With DITA-OT 2.X it's still a good idea to run many builds with batch files, they're just … simpler. Because you don't need to find or assemble any extra tools, each new build is just one line in a batch file.

The copy of startcmd that ships with DITA-OT 2.1.1 is nineteen lines long. To use that as a basis for something like BuildThisDitamap.bat, even stripping out comments (and the "deprecated" message), you'll still end up with:
set DITA_DIR=c:\dita-ot-2.1.1
REM Set environment variables
set ANT_OPTS=-Xmx512m %ANT_OPTS%
set ANT_OPTS=%ANT_OPTS% -Djavax.xml.transform.TransformerFactory=net.sf.saxon.TransformerFactoryImpl
set ANT_HOME=%DITA_DIR%
set PATH=%DITA_DIR%\bin;%PATH%
set CLASSPATH=%DITA_DIR%lib;%DITA_DIR%lib\dost.jar;%DITA_DIR%lib\commons-codec.jar;%DITA_DIR%lib\xml-resolver.jar;%DITA_DIR%lib\icu4j.jar;%CLASSPATH%
set CLASSPATH=%DITA_DIR%lib\xercesImpl.jar;%DITA_DIR%lib\xml-apis.jar;%CLASSPATH%
set CLASSPATH=%DITA_DIR%lib\saxon.jar;%DITA_DIR%lib\saxon-dom.jar;%CLASSPATH%
ant -f %DITA_DIR%build.xml -Dargs.input=input.ditamap -Dtranstype=xhtml -Doutput.dir=outputDirectory
The following batch file does the equivalent of the previous sample with DITA-OT 2.1.1, in just one line:
\dita-ot-2.1.1\bin\dita i- input.ditamap -f xhtml -o outputDirectory

Example: batch script based on an actual ant build

Another common practice is to create a single Ant build file that runs multiple toolkit builds. Some will point out that dita can replace even this (plus, you don't have to write or maintain any Ant code). That said, because they're common, and because in some cases I think they're still useful, I'll compare how this works in DITA-OT 2.X versus older releases.

The old process for setting up Ant builds almost matches the previous example. Instead of calling one transform process at the end of your new batch file, call an Ant build file such as myAntBuildLogic.xml. The batch file based on startcmd is just as long as before:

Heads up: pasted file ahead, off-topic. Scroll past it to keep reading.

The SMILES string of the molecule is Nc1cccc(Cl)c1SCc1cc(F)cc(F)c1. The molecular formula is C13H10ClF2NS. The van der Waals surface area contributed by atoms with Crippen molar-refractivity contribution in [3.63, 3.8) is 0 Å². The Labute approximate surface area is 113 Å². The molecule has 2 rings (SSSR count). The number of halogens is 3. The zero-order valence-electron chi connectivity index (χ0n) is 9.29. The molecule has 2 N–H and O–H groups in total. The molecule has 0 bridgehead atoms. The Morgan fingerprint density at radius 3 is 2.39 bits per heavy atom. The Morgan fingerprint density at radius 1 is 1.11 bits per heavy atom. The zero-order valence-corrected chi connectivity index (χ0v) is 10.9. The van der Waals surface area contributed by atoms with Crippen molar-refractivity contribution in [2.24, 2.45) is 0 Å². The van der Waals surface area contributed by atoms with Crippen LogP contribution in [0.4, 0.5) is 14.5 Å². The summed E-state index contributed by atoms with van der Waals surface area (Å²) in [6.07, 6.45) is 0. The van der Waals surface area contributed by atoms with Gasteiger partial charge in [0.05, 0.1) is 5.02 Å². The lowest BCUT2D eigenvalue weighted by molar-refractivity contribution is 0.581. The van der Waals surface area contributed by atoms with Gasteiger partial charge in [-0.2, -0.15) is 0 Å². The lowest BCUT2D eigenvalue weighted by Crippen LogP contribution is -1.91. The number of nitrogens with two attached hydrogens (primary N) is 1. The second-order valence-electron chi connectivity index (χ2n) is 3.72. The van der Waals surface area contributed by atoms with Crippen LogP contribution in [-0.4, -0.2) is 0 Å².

set DITA_DIR=c:\dita-ot-2.1.1
REM Set environment variables
set ANT_OPTS=-Xmx512m %ANT_OPTS%
set ANT_OPTS=%ANT_OPTS% -Djavax.xml.transform.TransformerFactory=net.sf.saxon.TransformerFactoryImpl
set ANT_HOME=%DITA_DIR%
set PATH=%DITA_DIR%\bin;%PATH%
set CLASSPATH=%DITA_DIR%lib;%DITA_DIR%lib\dost.jar;%DITA_DIR%lib\commons-codec.jar;%DITA_DIR%lib\xml-resolver.jar;%DITA_DIR%lib\icu4j.jar;%CLASSPATH%
set CLASSPATH=%DITA_DIR%lib\xercesImpl.jar;%DITA_DIR%lib\xml-apis.jar;%CLASSPATH%
set CLASSPATH=%DITA_DIR%lib\saxon.jar;%DITA_DIR%lib\saxon-dom.jar;%CLASSPATH%
ant -f myAntBuildLogic.xml

With DITA-OT 2.X, you can still call ant directly. Like dita, the ant command shipped in 2.X already knows how to find and use any tool it needs. As with dita, you just need to remember where to find ant. The following batch file for DITA-OT 2.1.1 is the equivalent of the 10 line version based on startcmd:

\dita-ot-2.1.1\bin\ant -f myAntBuildLogic.xml

Advanced example: installing plugins

Some of you may need to add or remove plugins. In earlier releases, the quickest way to do this was usually:
  1. Unzip one or more plugins to the plugins directory in the toolkit.
  2. Run startcmd
  3. From the toolkit directory, run: ant -f integrator.xml

If you are adding a single plugin from a zip file, DITA-OT 2.0 and later offer a cool new shortcut using dita; details are available in the DITA-OT documentation.

If you are adding or removing multiple plugins at once, the process with DITA-OT 2.0 and 2.1 is similar to earlier releases - but you can skip startcmd:
  1. Unzip one or more plugins to the plugins directory in the toolkit.
  2. From the toolkit directory, run: bin\ant -f integrator.xml
Starting with DITA-OT 2.2, a single dita command can add multiple plugins as well:
  1. Unzip one or more plugins to the plugins directory in the toolkit.
  2. From the toolkit directory, run: bin\dita -install